Shannon O’Dell is writing from the experience of small church and small town. He knows of church with 40 people and about how rumors fly through a small community. He is writing from the American experience, but it is really not that much different than our Canadian rural context.

Here are a few quotes from the book:

“I realized I needed to be focusing on growing individual congregants, not a big congregation.” p. 39

“”MAKE US BELIEVE! Because when the Church does not believe, when the ‘us’ (the Church) is removed, guess what? I’ts just MAKE BELIEVE. See, many of us believe in Christ. We recite the Apostles Creed or Nicene Creed and confess that we believe in Him. But many of us have not jumped the hurdle of believing Christ. We believe in Him theologically (mentally), but we don’t believe in Him practically.” p. 63

“That day I learned that people say they want to reach the lost, until we start changing things they are familiar and comfortable with in order to do what it takes to really reach the lost.” p. 73

“Are you really called to rural America? If you are, you better pony up because it is going to be the greatest opportunity and also the biggest challenge you have ever experienced, particularly when people leave, because even though they leave your church, they are never, ever gone from your life.” p. 74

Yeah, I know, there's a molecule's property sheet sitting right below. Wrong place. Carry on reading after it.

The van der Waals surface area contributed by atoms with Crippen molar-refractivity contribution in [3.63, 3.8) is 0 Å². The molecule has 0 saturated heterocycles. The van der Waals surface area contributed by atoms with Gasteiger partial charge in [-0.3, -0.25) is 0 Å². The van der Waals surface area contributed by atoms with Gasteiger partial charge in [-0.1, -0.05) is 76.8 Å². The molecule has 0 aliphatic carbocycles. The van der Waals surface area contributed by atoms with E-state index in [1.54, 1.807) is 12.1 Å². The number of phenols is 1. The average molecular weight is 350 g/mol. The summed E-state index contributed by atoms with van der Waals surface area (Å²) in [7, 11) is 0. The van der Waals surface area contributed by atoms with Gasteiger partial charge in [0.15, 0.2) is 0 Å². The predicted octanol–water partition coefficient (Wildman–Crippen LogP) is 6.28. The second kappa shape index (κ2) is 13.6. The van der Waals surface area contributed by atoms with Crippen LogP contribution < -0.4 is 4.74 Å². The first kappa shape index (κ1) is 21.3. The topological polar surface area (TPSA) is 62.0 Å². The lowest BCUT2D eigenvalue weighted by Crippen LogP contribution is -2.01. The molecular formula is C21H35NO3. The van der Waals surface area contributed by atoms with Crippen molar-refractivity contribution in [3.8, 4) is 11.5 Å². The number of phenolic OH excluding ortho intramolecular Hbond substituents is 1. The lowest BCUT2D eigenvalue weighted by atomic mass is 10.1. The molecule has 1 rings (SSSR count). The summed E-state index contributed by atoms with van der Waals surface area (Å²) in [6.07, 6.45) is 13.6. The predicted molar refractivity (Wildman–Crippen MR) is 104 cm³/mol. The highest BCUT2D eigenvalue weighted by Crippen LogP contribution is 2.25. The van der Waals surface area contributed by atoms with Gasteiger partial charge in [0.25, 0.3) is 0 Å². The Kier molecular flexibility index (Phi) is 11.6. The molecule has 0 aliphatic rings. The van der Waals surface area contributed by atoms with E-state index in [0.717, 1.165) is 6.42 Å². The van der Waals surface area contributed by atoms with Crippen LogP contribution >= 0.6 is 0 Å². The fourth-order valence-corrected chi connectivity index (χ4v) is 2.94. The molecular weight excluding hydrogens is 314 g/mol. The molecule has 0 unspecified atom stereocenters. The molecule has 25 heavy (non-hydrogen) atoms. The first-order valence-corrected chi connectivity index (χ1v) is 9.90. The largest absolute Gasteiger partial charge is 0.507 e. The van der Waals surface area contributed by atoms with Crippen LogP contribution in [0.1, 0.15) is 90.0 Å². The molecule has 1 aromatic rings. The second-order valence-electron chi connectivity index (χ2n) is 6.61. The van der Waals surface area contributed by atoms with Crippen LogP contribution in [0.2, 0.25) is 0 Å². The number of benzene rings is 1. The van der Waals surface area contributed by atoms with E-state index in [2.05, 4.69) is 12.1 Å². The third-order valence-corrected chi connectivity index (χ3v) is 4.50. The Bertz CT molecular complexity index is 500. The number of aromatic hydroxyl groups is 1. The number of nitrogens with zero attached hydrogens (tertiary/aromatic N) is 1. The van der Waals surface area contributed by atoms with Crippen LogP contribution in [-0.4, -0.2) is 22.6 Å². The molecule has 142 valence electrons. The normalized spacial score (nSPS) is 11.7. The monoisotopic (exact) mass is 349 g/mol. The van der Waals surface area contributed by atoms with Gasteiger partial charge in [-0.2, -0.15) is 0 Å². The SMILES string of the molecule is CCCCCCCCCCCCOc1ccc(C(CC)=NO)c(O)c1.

Okay, that’s enough. You need to get the book. In reading it, there were times I really identified with what was being said, there were times I was challenged, and most of all I was encouraged that there are still people with innovative and creative ideas called to rural church ministry.

 

 

Rural vs. Urban – We Really Are Different

I received a mailing about a special Pastors Appreciation Breakfast in nearby Calgary. It sounded interesting – and I thought there might be a few freebies – so I went. I had the most interesting feeling as I walked in. Have you ever felt like you were under-dressed forFS100 an occasion? That’s exactly what I felt. I had just enjoyed some meetings a couple of days earlier with a bunch of rural pastors and hadn’t even thought about it. Now, I was wearing similar clothes – jeans and a shirt – and I felt like I didn’t really belong. I saw one other guy wearing jeans and he was a fellow rural pastor! Everyone else was wearing dress pants and a nice shirt, some had a tie, and some even had a full suit on! I felt completely out of place – though I enjoyed the free books I got.

I immediately thought of the Rural Church Pastors Network Gatherings I had just had the privilege of helping lead. One of the topics we discussed was the differences between Rural and Urban churches. Paul Warnock, pastor at Hanna Alliance Church, had a comparison list to share with us. (click here for the list) It’s the first one on the list.